BooksOfTheMoon

Dogs of War

By Adrian Tchaikovsky

Rating: 4 stars

Rex just wants to be a good dog. He wants to please his Master. If that involves using his seven-foot frame, razor-sharp teeth and attached machine guns to intimidate, maim and kill then that’s what he’ll do, leading his multi-form squad of Dragon (lizard), Honey (bear) and Bees (er, bees) in battle. Unfortunately, it turns out that Master is a war-criminal. What happens when Rex and his squad slip their leash and escape?

This book packs a huge number of ideas into a relatively small size. From the culpability of the enhanced animals, to slavery, to artificial and distributed intelligence, Tchaikovsky keeps the pace going, the ideas coming and the characters sympathetic. Not Master (aka Jonas Murry). He’s possibly the fictional character I’ve most wanted to see dead within a page of meeting. But Rex and his colleagues are just wonderful creations. Honey is over-engineered and gains far more intelligence that she was expected to. Rex comes to rely upon and trust her. The distributed intelligence that is Bees is a fascinating idea. And as for Rex himself, he’s absolutely adorable. All he ever wants to be is a Good Dog. Even when you realise that he’s killing civilians at the orders of Master, he retains your sympathy.

And a definite tip of the hat to Tchaikovsky here, as much of the book is first person from Rex’s perspective, and seeing Rex’s voice evolve over the course of the book is fantastic. When we first meet him, he’s got little vocabulary and limited cognitive capacity, which is reflected in his writing style. As the book goes on, and Rex is forced into more leadership decisions and has to evolve his thinking, his narrative and vocabulary become correspondingly more complex as well. It’s very well written.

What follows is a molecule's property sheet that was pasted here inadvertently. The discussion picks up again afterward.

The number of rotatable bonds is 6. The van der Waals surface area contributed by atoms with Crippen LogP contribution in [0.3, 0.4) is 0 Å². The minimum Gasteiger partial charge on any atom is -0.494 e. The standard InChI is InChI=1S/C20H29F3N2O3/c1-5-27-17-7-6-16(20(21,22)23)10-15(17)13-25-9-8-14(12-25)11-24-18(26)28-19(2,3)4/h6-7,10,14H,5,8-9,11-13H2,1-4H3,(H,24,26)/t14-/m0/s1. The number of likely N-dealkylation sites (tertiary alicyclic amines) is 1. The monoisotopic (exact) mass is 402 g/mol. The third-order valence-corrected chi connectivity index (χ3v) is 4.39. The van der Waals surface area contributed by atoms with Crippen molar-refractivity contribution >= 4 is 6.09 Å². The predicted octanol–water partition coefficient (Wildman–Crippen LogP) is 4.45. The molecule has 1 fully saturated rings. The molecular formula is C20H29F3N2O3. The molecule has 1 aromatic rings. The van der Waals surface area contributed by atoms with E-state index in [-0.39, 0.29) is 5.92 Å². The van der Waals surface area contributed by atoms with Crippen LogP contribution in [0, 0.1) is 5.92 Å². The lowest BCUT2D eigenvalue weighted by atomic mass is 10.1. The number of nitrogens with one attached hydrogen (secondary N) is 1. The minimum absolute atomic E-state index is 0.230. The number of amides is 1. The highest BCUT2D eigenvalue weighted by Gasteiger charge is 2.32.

Spoiler
I think the idea towards the end of the book of humans getting hierarchy chips was not entirely unexpected, but the horror for came in those who were arguing that they weren’t a bad idea; in effect arguing for the return of slavery. And the idea of the top of the hierarchy being the corporation, and not a single individual was inspired (and terrifying).

Don’t let anyone tell you any differently, Rex, you are the best boy!

Book details

ISBN: 9781786693907

Ancillary Mercy (Imperial Radch, #3)

By Ann Leckie

Rating: 5 stars

Picking up pretty much directly from where Ancilliary Sword left off, the conclusion to Breq’s trilogy again changes the direction of the series a bit, with things that have been rumbling a little in the background coming more to the fore. Breq is now publicly known as the last remaining piece of Justice of Toren and she must move quickly to protect Athoek system from the inevitable attack by Anaander Mianaai.

There’s a lot to love in this book and I pretty much want to just pick up the first book again and read the whole trilogy in one go, although I think I’m going to resist doing that until I make more of a dent in my to-read pile.

I think this book brings Breq’s involvement in the wider story of the Radch to an end. There’s lots more that she could do, of course, but I suspect that she’ll be quite tied up in the aftermath of what happened in Atheok, and its fallout, to take any further part in wider events. And I can’t imagine that there won’t be further events. The story of the Radch and its ruler at war with herself is rich pickings for further storytelling and I look forward to reading it.

As for this one, it was a satisfying conclusion to the trilogy. Not just Breq, but those around her got decent character development and all got a chance to do something cool.

Book details

ISBN: 9780356502427
Publisher: Orbit
Year of publication: 2015

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